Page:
Saudi Arabia has passed a new Personal Data Protection Law (PDPL), bringing its regulations in the sphere of data collection/usage in closer alignment with the Middle Eastern region and international standards, like those set by the European Union (EU)’s General Data Protection Regulation (GDPR). Coming into effect on March 23, 2022, the new law aims to protect the privacy of sensitive personal data, regulate data sharing by businesses, prevent abuse of personal data, and bring all existing data regulations under the umbrella of the Saudi Data & Artificial Intelligence Authority (SDAIA).
“Personal data” is defined as “any data – of whatever source or form – that would lead to the identification of the individual specifically, or make it possible to identify an individual directly or indirectly, including: name, personal identification number, addresses, contact numbers, license numbers, records, personal property, bank account and credit.”
The PDPL covers key international principles in data handling, including:
- Purpose limitation: data collected for a specific purpose should not be used for a new, unrelated purpose.
- Data minimization: collected data should not be held for further use unless necessary for reasons stated in advance, and only the minimum amount of relevant data for a specific purpose should be collected.
- Data controller obligations: a data controller is “a person, company, or other body that determines the purpose and means of personal data processing,” according to the EU’s GDPR.
- Data subject rights: the subject of collected data has the right to know whether a business or other entity holds their data, and has the right to request and receive a copy of the data and the stated purpose for holding that data.
- Penalties for breach of provisions
The new law’s important requirements and policies are summarized as follows:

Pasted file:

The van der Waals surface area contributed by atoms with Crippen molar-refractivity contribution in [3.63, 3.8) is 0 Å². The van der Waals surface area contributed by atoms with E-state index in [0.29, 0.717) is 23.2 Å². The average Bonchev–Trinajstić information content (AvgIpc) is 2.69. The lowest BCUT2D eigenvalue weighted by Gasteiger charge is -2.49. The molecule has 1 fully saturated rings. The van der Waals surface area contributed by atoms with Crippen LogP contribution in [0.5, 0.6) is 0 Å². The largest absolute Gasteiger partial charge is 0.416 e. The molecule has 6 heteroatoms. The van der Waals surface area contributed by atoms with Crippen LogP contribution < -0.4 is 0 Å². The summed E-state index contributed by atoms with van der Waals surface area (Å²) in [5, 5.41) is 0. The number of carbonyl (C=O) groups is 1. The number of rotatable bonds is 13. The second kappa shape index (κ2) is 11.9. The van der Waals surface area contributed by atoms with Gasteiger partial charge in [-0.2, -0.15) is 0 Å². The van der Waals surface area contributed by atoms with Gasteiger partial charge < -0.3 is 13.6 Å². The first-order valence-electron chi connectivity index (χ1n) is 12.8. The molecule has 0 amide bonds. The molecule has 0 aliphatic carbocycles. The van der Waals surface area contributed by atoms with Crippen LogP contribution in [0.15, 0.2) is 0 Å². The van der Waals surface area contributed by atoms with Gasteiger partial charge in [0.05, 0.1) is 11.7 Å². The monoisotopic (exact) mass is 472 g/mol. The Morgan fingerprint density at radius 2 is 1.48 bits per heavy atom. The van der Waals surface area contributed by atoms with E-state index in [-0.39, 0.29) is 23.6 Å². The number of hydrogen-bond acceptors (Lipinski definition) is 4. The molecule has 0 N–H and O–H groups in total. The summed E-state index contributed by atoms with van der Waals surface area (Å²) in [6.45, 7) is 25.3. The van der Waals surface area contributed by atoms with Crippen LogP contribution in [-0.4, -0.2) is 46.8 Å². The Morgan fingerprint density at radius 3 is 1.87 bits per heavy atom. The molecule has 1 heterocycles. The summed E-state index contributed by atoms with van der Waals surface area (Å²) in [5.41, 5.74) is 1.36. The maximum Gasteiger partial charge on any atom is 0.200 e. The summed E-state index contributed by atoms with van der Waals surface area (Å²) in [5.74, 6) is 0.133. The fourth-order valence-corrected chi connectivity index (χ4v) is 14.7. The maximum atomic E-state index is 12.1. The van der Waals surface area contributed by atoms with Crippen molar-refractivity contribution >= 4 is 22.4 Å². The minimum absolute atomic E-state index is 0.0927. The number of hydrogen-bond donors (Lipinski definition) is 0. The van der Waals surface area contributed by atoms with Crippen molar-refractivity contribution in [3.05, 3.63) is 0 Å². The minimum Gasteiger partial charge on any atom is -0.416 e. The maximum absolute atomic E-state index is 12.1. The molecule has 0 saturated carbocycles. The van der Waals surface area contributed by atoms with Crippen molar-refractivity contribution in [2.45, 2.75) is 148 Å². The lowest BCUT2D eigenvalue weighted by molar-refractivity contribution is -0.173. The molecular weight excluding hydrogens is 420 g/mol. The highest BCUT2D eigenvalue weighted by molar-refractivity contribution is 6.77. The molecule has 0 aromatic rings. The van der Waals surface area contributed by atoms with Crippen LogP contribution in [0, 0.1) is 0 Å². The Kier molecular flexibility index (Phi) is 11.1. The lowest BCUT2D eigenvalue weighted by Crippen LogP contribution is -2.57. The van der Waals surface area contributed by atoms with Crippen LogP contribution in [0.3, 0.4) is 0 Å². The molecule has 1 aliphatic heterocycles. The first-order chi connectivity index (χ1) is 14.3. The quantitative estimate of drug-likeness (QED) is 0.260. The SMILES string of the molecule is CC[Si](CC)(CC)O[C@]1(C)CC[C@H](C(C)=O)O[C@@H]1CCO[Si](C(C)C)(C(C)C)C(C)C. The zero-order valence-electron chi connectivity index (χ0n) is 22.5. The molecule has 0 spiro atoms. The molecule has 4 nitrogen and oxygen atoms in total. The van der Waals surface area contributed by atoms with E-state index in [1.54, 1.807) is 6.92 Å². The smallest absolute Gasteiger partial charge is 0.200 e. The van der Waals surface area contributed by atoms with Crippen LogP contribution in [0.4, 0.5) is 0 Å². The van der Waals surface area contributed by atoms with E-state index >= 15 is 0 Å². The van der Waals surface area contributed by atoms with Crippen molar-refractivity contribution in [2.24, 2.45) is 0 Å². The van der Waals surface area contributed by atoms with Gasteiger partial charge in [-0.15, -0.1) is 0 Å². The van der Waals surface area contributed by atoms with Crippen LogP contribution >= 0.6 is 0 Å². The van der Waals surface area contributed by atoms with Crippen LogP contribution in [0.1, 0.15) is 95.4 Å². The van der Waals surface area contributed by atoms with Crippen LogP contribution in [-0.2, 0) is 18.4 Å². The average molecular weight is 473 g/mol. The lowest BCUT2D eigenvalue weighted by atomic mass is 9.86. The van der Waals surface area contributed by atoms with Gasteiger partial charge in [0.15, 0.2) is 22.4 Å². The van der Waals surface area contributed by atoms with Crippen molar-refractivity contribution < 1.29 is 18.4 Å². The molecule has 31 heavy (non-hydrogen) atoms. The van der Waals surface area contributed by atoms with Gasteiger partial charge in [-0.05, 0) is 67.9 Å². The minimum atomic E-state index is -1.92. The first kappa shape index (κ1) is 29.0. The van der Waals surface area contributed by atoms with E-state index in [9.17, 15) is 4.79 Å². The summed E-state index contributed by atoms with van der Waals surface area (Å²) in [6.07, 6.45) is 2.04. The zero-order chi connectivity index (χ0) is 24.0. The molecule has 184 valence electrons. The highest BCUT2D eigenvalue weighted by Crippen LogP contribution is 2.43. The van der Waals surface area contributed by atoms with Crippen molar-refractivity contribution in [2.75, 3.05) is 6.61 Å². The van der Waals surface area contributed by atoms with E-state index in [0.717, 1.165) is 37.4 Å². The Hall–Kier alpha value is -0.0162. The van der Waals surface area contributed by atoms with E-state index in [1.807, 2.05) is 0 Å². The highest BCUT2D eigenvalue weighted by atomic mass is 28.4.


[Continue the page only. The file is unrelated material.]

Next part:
- Relevancy: the law applies to the personal data of residents (both citizens and non-citizens) living in Saudi Arabia, regardless of where the data is processed. Data transferred outside of the Kingdom is subject to certain conditions under the new law. Sensitive data, including genetic, health, and financial data is covered by this law, but will also be subject to additional regulations.
- Requirements and restrictions: data controllers must register with SDAIA, pay an annual fee, and report on their data processing activities with SDAIA. Consent must be given in writing (except in very limited circumstances) prior to any processing of personal data, and will serve as the primary legal basis for data processing. Any foreign company without a legal presence in the Kingdom that wishes to process the data of Saudi residents must appoint a local, licensed representative to do so. SDAIA has not yet determined when this requirement will come into effect.
- Penalties: breaches, leakages, or other unauthorized access to personal data must be reported “immediately” to SDAIA, as well as to those affected by any data breaches. The law contains criminal penalties, including up to two years’ imprisonment and fines of up to $800,000 (SAR3 million) plus any additional administrative penalties.
The PDPL will be supervised by SDAIA, a recently formed government agency responsible for driving the country’s national data and artificial intelligence (AI) strategy in line with Vision 2030’s goals for digital transformation. SDAIA oversees the transformation of the Saudi government into a data-driven, AI-supported entity that can guide the growing and changing economy with data-informed decisions and digital solutions.
To this end, SDAIA has helped bring over 160 integrated data centers to the country; overseen Riyadh’s ongoing digitalization (currently ranked 53rd worldwide in the IMD Index for Smart Cities); organized a number of hackathons and digital bootcamps; developed data policies for over 130 government offices; and launched e-government platforms such as Estishraf, Absher, Ehsan, and Tawakkalna.